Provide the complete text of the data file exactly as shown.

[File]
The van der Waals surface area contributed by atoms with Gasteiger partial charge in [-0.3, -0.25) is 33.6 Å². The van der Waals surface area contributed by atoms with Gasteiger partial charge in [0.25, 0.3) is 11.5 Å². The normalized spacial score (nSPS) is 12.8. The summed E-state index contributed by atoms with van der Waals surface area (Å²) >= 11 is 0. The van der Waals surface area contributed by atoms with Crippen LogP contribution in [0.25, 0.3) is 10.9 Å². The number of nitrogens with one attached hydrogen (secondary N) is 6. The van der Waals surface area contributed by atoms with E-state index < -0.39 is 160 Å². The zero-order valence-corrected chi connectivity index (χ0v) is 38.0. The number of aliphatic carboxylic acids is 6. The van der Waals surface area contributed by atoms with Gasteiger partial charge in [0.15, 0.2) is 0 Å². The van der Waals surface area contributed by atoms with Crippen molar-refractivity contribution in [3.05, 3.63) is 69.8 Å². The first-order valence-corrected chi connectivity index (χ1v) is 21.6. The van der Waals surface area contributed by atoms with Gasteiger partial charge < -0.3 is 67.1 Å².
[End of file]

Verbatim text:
The van der Waals surface area contributed by atoms with Gasteiger partial charge in [-0.3, -0.25) is 33.6 Å². The van der Waals surface area contributed by atoms with Gasteiger partial charge in [0.25, 0.3) is 11.5 Å². The normalized spacial score (nSPS) is 12.8. The summed E-state index contributed by atoms with van der Waals surface area (Å²) >= 11 is 0. The van der Waals surface area contributed by atoms with Crippen LogP contribution in [0.25, 0.3) is 10.9 Å². The number of nitrogens with one attached hydrogen (secondary N) is 6. The van der Waals surface area contributed by atoms with E-state index < -0.39 is 160 Å². The zero-order valence-corrected chi connectivity index (χ0v) is 38.0. The number of aliphatic carboxylic acids is 6. The van der Waals surface area contributed by atoms with Gasteiger partial charge in [0.15, 0.2) is 0 Å². The van der Waals surface area contributed by atoms with Crippen molar-refractivity contribution in [3.05, 3.63) is 69.8 Å². The first-order valence-corrected chi connectivity index (χ1v) is 21.6. The van der Waals surface area contributed by atoms with Gasteiger partial charge < -0.3 is 67.1 Å².